A seamless fit ... the walls to the heels to the bars. They're all connected and all have a unique assignment as to support of the horse during weight loading.
The heels and back structure of the hoof are the most important, as we've talked about.
Today I want to talk about the BARS ...
The bars are included in the hoof wall material that grows from the bottom of the lateral cartilages as "heel buttress". It is MOST important that when looking at the hoof one does not think of the hoof as a static object standing on a firm, concrete surface but one that is malleable and dynamically affected by the terrain on which the horse lives and moves.
Simple introduction -- the bars start at the heel buttress and then taper down to blend in with the sole about the 1/2 mark of the frog.
What are the roles the bars play in the equine foot?
First of all, they provide a verticle stop for expansion of the hoof. This means SUPPORT for the hoof as it is loaded. They, along with the heels, prevent the hoof from expanding excessively as the foot is loaded and keep the foot from excessive verticle downward pressure. This is coupled with the lateral cartilages role in vertical descent of the foot.
Secondly, the bars provide traction -- coupled with the heels as we talked about in the last post.
Thirdly, they act as 'skid brakes' ... they dig in to the ground as the hoof is loaded and help stop the forward motion of the hoof and horse.
Excessive trimming of the bars (and heels) will cause the hoof to descend and expand further than what the hoof is designed to do and cause the sole to thin as well as possibly foundering the horse.
So, how MUCH to trim the bars? That is a matter of great controversy. In my horses' world, "less is more" when it comes to trimming the bars.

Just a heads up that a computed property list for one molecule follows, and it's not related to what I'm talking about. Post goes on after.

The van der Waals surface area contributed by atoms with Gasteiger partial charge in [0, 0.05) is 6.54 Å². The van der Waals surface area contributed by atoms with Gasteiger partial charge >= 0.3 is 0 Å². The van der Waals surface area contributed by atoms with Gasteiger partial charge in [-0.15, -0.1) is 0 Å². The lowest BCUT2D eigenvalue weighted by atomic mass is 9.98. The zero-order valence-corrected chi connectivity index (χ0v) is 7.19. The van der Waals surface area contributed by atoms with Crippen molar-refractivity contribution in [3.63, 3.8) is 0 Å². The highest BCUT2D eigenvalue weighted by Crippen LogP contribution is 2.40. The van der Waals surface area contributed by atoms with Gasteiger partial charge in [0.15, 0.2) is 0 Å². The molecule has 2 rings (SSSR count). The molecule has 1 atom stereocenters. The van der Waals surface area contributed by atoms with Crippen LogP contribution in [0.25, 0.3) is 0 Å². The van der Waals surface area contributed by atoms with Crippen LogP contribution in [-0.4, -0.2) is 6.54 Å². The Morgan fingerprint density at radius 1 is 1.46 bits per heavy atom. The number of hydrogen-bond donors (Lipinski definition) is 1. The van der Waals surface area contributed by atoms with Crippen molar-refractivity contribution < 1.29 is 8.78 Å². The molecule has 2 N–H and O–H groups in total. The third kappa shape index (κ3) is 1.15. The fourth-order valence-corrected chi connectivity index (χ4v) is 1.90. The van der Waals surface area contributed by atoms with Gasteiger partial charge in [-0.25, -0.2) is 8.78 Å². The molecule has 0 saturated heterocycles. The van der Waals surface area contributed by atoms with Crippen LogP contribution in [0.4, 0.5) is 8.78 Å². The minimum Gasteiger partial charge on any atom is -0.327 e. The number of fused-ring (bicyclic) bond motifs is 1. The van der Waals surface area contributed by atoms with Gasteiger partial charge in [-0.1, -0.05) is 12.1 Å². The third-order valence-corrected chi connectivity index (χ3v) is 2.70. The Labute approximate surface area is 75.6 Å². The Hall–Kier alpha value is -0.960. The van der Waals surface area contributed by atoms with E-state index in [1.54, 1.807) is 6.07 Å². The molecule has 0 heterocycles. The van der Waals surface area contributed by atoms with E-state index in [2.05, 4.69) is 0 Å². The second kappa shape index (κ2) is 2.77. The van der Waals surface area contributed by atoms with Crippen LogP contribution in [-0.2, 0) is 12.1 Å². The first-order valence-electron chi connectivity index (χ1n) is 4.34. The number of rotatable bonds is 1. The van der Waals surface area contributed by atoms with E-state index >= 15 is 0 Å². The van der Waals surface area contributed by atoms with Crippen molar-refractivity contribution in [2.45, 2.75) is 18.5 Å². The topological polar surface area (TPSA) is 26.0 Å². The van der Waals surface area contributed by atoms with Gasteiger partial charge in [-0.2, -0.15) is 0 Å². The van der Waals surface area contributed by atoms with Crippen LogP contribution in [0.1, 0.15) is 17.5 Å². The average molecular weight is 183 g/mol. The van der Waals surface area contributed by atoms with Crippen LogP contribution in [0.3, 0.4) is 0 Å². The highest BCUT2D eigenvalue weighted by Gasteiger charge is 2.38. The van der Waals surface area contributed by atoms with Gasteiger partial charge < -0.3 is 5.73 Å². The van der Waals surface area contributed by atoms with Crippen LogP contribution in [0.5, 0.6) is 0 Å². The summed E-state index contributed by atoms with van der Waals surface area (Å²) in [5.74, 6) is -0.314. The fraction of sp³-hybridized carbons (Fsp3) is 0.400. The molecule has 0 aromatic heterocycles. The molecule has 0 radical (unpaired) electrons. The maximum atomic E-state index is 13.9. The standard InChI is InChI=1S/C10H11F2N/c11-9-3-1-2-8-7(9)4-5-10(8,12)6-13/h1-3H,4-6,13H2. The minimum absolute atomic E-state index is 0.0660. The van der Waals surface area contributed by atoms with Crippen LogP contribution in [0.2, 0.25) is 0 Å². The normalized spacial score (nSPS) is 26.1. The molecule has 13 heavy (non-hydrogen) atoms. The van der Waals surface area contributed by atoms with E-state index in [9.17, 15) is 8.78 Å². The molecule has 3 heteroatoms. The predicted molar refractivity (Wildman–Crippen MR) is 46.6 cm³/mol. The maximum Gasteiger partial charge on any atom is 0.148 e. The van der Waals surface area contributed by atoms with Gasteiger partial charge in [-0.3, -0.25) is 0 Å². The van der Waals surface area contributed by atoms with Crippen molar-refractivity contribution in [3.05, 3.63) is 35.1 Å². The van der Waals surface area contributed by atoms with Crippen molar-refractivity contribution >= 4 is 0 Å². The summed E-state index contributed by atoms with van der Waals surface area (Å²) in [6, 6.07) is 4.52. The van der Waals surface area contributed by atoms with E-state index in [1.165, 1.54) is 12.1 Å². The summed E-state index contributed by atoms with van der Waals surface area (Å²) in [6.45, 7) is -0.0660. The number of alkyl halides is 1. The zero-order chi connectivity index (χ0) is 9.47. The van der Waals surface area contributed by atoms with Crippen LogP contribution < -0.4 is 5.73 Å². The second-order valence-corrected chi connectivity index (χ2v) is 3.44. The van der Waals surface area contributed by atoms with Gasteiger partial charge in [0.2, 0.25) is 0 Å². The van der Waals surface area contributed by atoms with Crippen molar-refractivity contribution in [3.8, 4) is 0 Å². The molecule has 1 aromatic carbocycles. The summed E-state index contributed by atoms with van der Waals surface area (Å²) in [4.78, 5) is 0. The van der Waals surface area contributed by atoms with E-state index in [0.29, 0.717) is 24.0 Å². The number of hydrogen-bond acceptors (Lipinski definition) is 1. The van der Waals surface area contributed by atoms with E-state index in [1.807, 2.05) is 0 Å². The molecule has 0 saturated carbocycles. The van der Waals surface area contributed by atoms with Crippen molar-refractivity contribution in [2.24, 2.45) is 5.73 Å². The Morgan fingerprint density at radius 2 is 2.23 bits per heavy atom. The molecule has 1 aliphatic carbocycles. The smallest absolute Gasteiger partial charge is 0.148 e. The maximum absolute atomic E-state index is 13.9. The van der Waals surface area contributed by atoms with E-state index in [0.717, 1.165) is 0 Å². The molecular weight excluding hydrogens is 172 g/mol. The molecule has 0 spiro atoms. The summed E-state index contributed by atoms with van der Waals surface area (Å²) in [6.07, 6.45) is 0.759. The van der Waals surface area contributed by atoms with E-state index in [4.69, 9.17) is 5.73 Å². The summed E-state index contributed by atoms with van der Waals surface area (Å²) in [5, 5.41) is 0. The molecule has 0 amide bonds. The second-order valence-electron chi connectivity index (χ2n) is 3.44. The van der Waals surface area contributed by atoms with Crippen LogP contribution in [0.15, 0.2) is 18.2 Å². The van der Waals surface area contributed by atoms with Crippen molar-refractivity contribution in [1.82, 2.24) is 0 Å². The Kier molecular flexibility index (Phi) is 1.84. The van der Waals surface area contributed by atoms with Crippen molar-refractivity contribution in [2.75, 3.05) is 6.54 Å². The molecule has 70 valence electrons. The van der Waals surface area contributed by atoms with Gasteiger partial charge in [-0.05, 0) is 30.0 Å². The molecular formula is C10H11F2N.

It is important to listen to the individual hooves, as I've mentioned before. What do I mean by 'listen'?
OBSERVE ... watch what happens to the hoof after a trim. Does it immediately grow back material that has been trimmed away in just a matter of a couple of weeks? Or even less? Then that tells you that the hoof NEEDS that material.
So, if you trim down the bars and in 2 weeks or so you see they've grown back then that hoof is telling you it NEEDS the bars to be the grown-in height.
Here is a photo of a wild hoof that has never been trimmed by man:
What do you see? Do you see protruding bars? Obviously the hoof NEEDS those bars for the horse to be comfortably mobile in the wild! They are far from being what many have been taught to be "perfect" bars! They look ragged and overgrown and some would say MUST be causing the horse pain and the bars to be 'impacted'.
Not so. Pamela Nickoles
describes the hoof to be "A Perfectly Designed Wild Horse Hoof"
And, I agree. Nature knows best.
This shows an Australian Brumby hoof, photo by Jeremy Ford as shown in an article by Pete Ramey
. What do you see? Do you see protruding bars? Nope. We see seamlessly blended bar with the heels and sole.
Again, nature knows best.
In this case the mare was gimpy to start but 100% sound after her trim.
Listen to the hoof -- observe -- if your bars are growing back on your horse's hooves in warp time then stop trying to take the bars away! The hoof NEEDS them for support.
If you have questions about your horses' hooves you can always reach me by email. firstname.lastname@example.org I'd love to chat with you a bit.
Gwenyth Browning Jones Santagate is the best-selling author of 10 Secrets to Healthy Hooves as well as a noted author for various international equine publications includingThe Horses Hoof, Equine Wellness, Natural Horse Planet as well as a contributing author for the 2001 United States Federal Mounted Border Patrol Training Manual. For the last 37+ years, she has maintained healthy hooves with natural trimming on thousands of horses and specialized in pathological rehabilitation hoofcare for the last 18 years. She and her husband John keep a small herd of their own equine in SW Florida and continue to offer consults for horses in need. For further information please click here: www.thepenzancehorse.com/2012/RESUME.pdf